Last Sunday we had a wonderful dinner of delicious bread and warm,
hearty soup. The Bay Area was well represented at our table with
residents of Alameda, Berkeley, Oakland and San Francisco. We also had
three men which, in only our second official dinner, broke the
national Dinner Party record. Go Bay Area!!! We had four new faces at
the dinner, but after only a few moments it felt as if we had already
known each other for many months. We shared stories and struggles. We
laughed from our bellies and cried from our hearts. I was happy to
look upon our group and feel comfort in the community that we all are
creating. We appreciate your trust in us and our mission and value
your presence more than we can express.
As we grow, more members have been offering up their homes for future
dinners. They will be both in the East Bay and San Francisco. As a
result, we will be offering carpools between San Francisco and the
East Bay. So far, East Bay residents willing to drive a carpool to SF
are Trent, Lindsay and Andrea. Currently Allison is our only
confirmed SF to East Bay driver. If you are able to drive others to
dinners, please let us know and we will add you to the list.
Our next dinner is on Sunday, December 30th from 5-8pm. The location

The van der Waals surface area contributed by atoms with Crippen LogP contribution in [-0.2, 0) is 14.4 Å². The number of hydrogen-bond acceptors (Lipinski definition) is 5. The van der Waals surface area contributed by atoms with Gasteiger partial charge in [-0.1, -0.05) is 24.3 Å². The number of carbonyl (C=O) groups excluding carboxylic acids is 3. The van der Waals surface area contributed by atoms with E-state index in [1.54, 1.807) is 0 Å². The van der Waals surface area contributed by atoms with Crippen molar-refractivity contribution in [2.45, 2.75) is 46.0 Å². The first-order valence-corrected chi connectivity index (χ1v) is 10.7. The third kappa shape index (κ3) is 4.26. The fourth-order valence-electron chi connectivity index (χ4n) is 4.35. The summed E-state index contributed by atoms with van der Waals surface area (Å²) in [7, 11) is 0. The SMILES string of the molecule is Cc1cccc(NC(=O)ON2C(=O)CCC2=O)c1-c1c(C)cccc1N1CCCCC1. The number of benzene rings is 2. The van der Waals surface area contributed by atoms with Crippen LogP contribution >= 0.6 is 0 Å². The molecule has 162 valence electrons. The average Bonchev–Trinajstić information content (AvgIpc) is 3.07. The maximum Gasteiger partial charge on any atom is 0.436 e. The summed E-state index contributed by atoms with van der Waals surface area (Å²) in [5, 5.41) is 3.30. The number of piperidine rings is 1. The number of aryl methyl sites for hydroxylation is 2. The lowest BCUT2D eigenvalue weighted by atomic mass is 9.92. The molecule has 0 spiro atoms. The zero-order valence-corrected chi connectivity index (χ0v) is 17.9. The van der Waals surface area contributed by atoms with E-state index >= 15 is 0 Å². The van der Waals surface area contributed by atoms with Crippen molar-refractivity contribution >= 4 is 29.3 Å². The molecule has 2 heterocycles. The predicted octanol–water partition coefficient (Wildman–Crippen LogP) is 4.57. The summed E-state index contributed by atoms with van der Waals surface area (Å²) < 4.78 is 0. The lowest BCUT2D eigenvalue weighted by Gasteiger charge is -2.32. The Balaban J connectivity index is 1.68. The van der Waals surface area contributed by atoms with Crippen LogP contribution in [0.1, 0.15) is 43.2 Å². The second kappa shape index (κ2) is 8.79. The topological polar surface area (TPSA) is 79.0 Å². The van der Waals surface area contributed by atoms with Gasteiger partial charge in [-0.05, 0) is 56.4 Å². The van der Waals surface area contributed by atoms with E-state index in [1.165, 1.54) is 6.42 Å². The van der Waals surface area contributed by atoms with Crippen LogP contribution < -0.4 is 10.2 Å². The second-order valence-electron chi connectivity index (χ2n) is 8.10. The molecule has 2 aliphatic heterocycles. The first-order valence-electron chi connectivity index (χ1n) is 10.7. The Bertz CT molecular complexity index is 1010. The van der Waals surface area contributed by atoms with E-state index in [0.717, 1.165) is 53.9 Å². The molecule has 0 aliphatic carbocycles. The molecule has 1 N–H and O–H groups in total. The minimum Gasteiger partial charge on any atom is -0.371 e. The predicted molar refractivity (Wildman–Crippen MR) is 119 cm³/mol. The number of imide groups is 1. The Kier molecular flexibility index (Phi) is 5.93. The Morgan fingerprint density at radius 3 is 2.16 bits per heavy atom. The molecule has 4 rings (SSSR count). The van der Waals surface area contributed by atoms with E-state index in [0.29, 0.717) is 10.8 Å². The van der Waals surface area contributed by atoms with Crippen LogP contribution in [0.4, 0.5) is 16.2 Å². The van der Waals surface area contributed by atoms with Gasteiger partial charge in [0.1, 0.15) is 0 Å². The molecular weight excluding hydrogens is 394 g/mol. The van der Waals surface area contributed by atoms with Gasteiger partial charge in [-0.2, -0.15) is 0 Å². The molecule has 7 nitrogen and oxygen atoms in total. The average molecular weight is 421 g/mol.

has yet to be decided, but most likely will be in either Oakland or
Berkeley. We will send out official invitations soon with the exact
information of the dinner.
As we grow, we aim to build up a calendar of events outside of
dinners. Dinners are dedicated to introspection, story-telling,
sharing and exploring how our losses affect our present lives. We want
to have events outside of these dinners where the main intention is to
hang out and build good relationships with each other. These events
can be organized hikes, going to a movie, crafts, yoga, etc. I share
this in the hopes of planting seeds of future ways we can share bits
of ourselves with each other.
I end with some truth from Pema Chodron whose words help me step out
from behind my walls:
“On a very basic level all beings think that they should be happy.
When life becomes difficult or painful, we feel that something has
gone wrong. According to Buddhist teachings, difficulty is inevitable
in human life. For one thing, we cannot escape the reality of death.
But there are also the realities of aging, of illness, of not getting
what we want, and of getting what we don’t want. These kinds of
difficulties are facts of life. Even if you were the Buddha himself,
if you were a fully enlightened person, you would experience death,
illness, aging, and sorrow at losing what you love. All of these
things would happen to you. If you got burned or cut, it would hurt.
But the Buddhist teachings also say that this is not really what
causes us misery in our lives. What causes us misery is always trying
to get away from the facts of life, always trying to avoid pain and
seek happiness¬- this sense of ours that there could be lasting
security and happiness available to us if we could only do the right
thing. It is so basic in us to feel that things should go well for
us, and that if we start to feel depressed, lonely, or inadequate,
there’s been some kind of mistake or we’ve lost it. In reality, we you
feel depressed, lonely, betrayed, or any unwanted feelings, this is an
important moment on the spiritual path. This is when real
transformation can take place.”
We hope to see you at our next dinner.
Much love and support,
Lindsay and Allison